Reclaiming Our Natural Wellbeing – Part 1
I wrote this post before I discovered the work of Iain McGilchrist on ‘the divided brain’, please forgive my clumsiness and over-simplification (see notes below for further reading).
This pair of posts draws on some (very) ancient wisdom that could be so valuable in our modern times – to help us re-connect to a kind of wellbeing that we’ve lost touch with.
I’ve become fascinated recently by how ancient people lived. I don’t just mean going back a couple of thousand years. I mean the hunter-gatherer culture that goes back tens to hundreds of thousands of years. Many of the books I’ve read recently which appear to be about different areas – parenting, education, meditation and psychology – all seem to point to the same thing.
Which is that with the birth of agriculture, we began to lose our sense of connection – to the earth, to ourselves, to each other, and to our ‘right brain’ that mediates these connections so powerfully.
Anthropologists suggest that in hunter-gatherer cultures, people experienced much higher wellbeing that we do in modern culture. I’m not ignoring that certain hardships may also have been more prevalent in those environments, or at least that some of the advantages of modern life weren’t available. I’m not wishing to romanticise their experience. But a few things have really got me questioning the received wisdom of our own times. What can we learn from those ancient people?
To start answering that question, I’m going to first mention more contemporary idea. I first stumbled across the idea of the ‘right brain’ when I was beginning to understand my son’s style of learning, which is very grounded in bodily experience. The basic premise of the theory is that we have 2 brain hemispheres, left and right, and that some of us tend to use one side more than the other*. The left side is associated with logic, language, planning, analysing and step-by-step learning. The right side is associated with creativity, intuition, imagination, spatial abilities and ‘bigger picture’ learning. This is a huge simplification – there are also other attributes for each side, and we tend to use both sides in combination.
Recent science has begun to suggest that the right ‘brain’ is actually the right hemisphere of the brain plus the whole of the body (not just one side). It’s all linked up. The vagus nerve that links the gut to the brain figures somewhere in here – you’ll have heard of ‘gut instinct’. Experts on the nervous system point out that we have more nerve fibres that pass information from from the body to the brain, than the other way round. This information has certainly made me reevaluate the importance of the information that our sensitive bodies can pick up.
In modern culture, we’re encouraged to rely heavily on our left brain skills, and so we disconnect somewhat with the right brain/body. We literally become disembodied, and lose the ‘body wisdom’ that in ancient cultures would have equated success in the world of hunter-gathering. Stressful experiences can lead us to dis-connect further from the body: to escape uncomfortable feelings, we may seek refuge in numbness or mental strategies such as explanations or evaluations.
You might think that right-brain skills aren’t as relevant in our world as they might have been to our ancestors. But in withdrawing into the left-brain, we also disconnect from the emotional energies that are associated with the right brain/body. When we disconnect from emotional parts of ourselves (even the ones we might not like, such as vulnerability, fear or anger), we feel less whole and our wellbeing gets compromised.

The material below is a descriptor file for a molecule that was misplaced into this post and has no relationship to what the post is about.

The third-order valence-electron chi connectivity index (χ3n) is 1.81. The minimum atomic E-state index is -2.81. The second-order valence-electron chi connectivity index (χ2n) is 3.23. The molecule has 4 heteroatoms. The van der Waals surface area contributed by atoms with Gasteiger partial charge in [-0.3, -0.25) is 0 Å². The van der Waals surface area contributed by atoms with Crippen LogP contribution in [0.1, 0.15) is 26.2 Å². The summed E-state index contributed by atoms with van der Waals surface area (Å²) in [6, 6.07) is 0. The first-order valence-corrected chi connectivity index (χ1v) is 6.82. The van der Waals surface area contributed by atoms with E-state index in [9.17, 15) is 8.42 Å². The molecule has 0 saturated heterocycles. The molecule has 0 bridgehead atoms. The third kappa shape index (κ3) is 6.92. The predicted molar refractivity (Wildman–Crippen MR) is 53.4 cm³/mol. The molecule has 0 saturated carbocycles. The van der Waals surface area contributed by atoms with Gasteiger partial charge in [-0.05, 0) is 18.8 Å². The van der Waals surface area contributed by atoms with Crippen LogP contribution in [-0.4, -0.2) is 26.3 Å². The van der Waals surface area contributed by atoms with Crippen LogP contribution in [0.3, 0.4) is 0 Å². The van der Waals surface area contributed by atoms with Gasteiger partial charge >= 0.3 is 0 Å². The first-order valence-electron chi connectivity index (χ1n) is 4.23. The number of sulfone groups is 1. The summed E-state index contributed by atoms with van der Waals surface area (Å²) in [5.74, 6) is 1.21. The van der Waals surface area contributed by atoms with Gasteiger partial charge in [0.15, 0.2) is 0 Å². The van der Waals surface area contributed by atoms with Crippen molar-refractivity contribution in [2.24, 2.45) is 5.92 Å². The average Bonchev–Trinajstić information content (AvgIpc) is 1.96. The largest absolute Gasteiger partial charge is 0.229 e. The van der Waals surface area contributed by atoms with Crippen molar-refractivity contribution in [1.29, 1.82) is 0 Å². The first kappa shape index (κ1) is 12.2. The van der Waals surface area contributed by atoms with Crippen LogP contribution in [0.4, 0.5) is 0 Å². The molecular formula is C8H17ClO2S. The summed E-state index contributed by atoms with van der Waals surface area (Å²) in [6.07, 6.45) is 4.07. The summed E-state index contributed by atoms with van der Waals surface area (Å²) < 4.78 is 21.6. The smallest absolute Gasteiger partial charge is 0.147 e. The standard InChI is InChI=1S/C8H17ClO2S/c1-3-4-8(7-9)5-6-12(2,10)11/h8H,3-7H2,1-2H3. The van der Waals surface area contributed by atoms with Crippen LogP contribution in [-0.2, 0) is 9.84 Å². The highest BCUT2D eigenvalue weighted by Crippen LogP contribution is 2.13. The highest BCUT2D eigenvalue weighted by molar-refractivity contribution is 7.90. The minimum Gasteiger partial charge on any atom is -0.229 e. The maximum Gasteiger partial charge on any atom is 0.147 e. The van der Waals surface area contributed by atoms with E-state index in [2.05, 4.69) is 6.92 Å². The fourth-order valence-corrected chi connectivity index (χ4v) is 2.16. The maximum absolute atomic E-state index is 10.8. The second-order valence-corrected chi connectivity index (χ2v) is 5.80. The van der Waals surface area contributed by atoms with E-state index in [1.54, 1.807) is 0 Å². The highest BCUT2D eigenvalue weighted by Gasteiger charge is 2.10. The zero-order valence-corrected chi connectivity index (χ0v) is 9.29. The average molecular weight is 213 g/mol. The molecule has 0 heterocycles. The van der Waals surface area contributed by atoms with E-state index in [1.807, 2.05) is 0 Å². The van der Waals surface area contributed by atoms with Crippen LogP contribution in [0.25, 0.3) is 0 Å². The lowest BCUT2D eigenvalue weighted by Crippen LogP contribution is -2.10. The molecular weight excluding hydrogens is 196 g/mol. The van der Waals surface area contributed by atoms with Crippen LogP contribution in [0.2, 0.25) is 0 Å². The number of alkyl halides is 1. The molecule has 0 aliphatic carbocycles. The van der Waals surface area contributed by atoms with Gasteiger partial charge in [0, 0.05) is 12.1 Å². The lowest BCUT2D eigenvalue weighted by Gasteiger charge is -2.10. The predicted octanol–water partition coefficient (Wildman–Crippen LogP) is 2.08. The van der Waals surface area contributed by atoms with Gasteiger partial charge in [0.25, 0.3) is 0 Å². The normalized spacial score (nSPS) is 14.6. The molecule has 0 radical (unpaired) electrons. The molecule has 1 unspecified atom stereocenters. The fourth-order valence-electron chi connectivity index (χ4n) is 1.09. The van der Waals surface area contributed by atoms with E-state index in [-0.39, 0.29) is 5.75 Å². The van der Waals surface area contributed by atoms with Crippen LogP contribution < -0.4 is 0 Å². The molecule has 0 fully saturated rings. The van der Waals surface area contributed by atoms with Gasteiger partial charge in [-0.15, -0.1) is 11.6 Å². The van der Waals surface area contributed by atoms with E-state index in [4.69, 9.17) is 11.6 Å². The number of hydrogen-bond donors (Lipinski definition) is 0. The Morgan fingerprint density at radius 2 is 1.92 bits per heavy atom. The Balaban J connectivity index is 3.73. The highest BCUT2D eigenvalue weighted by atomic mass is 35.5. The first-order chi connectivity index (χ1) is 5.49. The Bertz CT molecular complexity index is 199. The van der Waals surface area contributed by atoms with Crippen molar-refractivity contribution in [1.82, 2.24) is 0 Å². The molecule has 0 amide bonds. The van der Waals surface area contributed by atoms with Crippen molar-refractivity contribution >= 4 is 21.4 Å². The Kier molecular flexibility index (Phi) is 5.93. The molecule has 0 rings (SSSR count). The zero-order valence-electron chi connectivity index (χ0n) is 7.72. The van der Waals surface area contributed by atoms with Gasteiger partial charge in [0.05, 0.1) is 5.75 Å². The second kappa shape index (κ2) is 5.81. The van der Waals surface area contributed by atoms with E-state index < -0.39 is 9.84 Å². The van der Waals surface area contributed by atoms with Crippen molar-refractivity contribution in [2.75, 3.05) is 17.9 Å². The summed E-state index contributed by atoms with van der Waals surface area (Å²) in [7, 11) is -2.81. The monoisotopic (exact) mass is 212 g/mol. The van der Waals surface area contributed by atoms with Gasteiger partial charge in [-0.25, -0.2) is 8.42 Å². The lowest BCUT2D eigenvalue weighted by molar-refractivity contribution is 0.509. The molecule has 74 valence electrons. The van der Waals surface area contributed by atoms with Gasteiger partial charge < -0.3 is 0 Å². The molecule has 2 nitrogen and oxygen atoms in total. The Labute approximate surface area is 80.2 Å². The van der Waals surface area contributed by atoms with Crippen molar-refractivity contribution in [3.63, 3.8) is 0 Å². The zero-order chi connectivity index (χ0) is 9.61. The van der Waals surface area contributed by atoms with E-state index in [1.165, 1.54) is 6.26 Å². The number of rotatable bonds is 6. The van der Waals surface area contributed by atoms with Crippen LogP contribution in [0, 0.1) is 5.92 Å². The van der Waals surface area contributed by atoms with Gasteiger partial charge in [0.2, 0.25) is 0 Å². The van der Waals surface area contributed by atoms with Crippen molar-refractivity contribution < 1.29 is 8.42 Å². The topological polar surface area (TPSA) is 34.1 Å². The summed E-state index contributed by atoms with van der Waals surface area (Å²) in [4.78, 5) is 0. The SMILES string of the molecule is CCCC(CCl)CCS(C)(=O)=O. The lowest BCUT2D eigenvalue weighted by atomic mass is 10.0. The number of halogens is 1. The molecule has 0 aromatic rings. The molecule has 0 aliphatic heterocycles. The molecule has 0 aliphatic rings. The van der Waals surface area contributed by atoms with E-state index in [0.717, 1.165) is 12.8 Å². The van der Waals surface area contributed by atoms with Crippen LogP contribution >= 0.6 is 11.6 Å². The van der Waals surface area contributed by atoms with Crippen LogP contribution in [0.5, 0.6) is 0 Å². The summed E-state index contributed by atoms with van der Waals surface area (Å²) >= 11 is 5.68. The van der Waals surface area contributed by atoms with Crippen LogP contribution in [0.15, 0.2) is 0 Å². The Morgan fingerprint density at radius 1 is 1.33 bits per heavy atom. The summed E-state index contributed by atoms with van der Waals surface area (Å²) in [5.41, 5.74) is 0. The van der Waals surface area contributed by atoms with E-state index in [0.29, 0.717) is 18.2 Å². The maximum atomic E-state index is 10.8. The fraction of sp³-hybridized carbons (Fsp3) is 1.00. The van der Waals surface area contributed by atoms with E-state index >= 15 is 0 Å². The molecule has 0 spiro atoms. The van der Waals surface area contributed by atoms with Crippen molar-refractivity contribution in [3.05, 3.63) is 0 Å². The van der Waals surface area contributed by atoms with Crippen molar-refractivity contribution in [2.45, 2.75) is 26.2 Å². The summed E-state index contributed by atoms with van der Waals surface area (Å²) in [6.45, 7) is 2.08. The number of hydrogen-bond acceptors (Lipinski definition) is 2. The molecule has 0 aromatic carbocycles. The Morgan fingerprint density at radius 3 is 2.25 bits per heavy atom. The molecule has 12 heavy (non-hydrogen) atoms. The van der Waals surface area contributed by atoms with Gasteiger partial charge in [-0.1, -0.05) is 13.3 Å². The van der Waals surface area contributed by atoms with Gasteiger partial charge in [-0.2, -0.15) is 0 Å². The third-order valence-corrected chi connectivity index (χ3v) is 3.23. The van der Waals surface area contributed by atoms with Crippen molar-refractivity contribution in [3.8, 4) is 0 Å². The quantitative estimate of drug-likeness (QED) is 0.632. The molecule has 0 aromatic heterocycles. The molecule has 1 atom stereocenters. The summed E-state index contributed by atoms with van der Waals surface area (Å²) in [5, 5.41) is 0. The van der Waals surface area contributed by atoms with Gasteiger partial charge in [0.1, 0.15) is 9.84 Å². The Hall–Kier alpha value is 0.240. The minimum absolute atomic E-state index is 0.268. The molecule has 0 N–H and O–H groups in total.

This is where practices like mindfulness, self-kindness and meditation can help us to re-connect with the lost parts of ourselves, and rediscover wholeness and greater ease of being. In the second part of this blog, I suggest some ways that our experience could be enriched by greater connection to our right brain/body, and also some thoughts about how to actually make that happen.
If you want to learn more about the brain hemispheres and modern-day disconnection (and see what seems true for you), these authors may be of interest:
Reginald Ray on body-based meditation (his book ‘The Awakening Body’ is a good starting point)
Peter Levine on how the nervous system processes stressful experiences (‘In An Unspoken Voice’ is a very comprehensive book)
Cindy Gaddis on the ‘right-brained’ learning style
Peter Gray on hunter-gatherer cultures (you can find his blogs about education on psychology.com)
Stephen Porges on the Polyvagal Theory (it’s quite an academic book about the nervous system, other people have written summaries)
Updated – In his book The Master and His Emissary, Iain McGilchrist says ‘One of the most common reactions from readers has been… “You told me something that was immediately compelling because I was, at some level, already aware of the patterns you were revealing” ‘. I am one such reader.
*I should say that much of what I’ve written here about left/right brain theory is a gross simplification, and possibly includes my own interpretation of information that could be read a different way. I’m also aware that some studies would appear to disprove some of what I’ve shared. An alternative way to look at those studies is that they confirmed that each hemisphere functions differently, and that perhaps modern culture trains us to rely on the left brain more heavily (to quote psychotherapist Paul Francis). Personally, I’m a strong believer that ‘truth’ is what we find in our own experience. I can appreciate too why there might be resistance to the idea of our bodies being at least as wise as our brains.
Trackbacks & Pingbacks